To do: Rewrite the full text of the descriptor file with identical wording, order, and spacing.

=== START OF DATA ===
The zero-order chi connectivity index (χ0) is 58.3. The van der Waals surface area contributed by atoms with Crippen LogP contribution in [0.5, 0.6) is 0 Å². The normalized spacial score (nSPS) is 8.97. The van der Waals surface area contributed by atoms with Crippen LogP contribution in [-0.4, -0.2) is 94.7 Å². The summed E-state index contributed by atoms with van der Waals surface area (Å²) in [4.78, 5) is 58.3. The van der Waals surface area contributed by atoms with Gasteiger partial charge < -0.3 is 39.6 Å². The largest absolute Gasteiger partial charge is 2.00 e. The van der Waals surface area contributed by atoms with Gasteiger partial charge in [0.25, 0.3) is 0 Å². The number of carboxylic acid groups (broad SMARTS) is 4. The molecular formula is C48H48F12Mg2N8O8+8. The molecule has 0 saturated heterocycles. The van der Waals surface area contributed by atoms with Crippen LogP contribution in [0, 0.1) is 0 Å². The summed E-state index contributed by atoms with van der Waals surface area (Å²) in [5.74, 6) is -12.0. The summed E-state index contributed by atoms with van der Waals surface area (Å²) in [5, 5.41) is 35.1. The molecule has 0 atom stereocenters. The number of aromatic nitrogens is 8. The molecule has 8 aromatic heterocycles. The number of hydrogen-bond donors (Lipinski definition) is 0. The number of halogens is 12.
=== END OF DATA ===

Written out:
The zero-order chi connectivity index (χ0) is 58.3. The van der Waals surface area contributed by atoms with Crippen LogP contribution in [0.5, 0.6) is 0 Å². The normalized spacial score (nSPS) is 8.97. The van der Waals surface area contributed by atoms with Crippen LogP contribution in [-0.4, -0.2) is 94.7 Å². The summed E-state index contributed by atoms with van der Waals surface area (Å²) in [4.78, 5) is 58.3. The van der Waals surface area contributed by atoms with Gasteiger partial charge < -0.3 is 39.6 Å². The largest absolute Gasteiger partial charge is 2.00 e. The van der Waals surface area contributed by atoms with Gasteiger partial charge in [0.25, 0.3) is 0 Å². The number of carboxylic acid groups (broad SMARTS) is 4. The molecular formula is C48H48F12Mg2N8O8+8. The molecule has 0 saturated heterocycles. The van der Waals surface area contributed by atoms with Crippen LogP contribution in [0, 0.1) is 0 Å². The summed E-state index contributed by atoms with van der Waals surface area (Å²) in [5.74, 6) is -12.0. The summed E-state index contributed by atoms with van der Waals surface area (Å²) in [5, 5.41) is 35.1. The molecule has 0 atom stereocenters. The number of aromatic nitrogens is 8. The molecule has 8 aromatic heterocycles. The number of hydrogen-bond donors (Lipinski definition) is 0. The number of halogens is 12.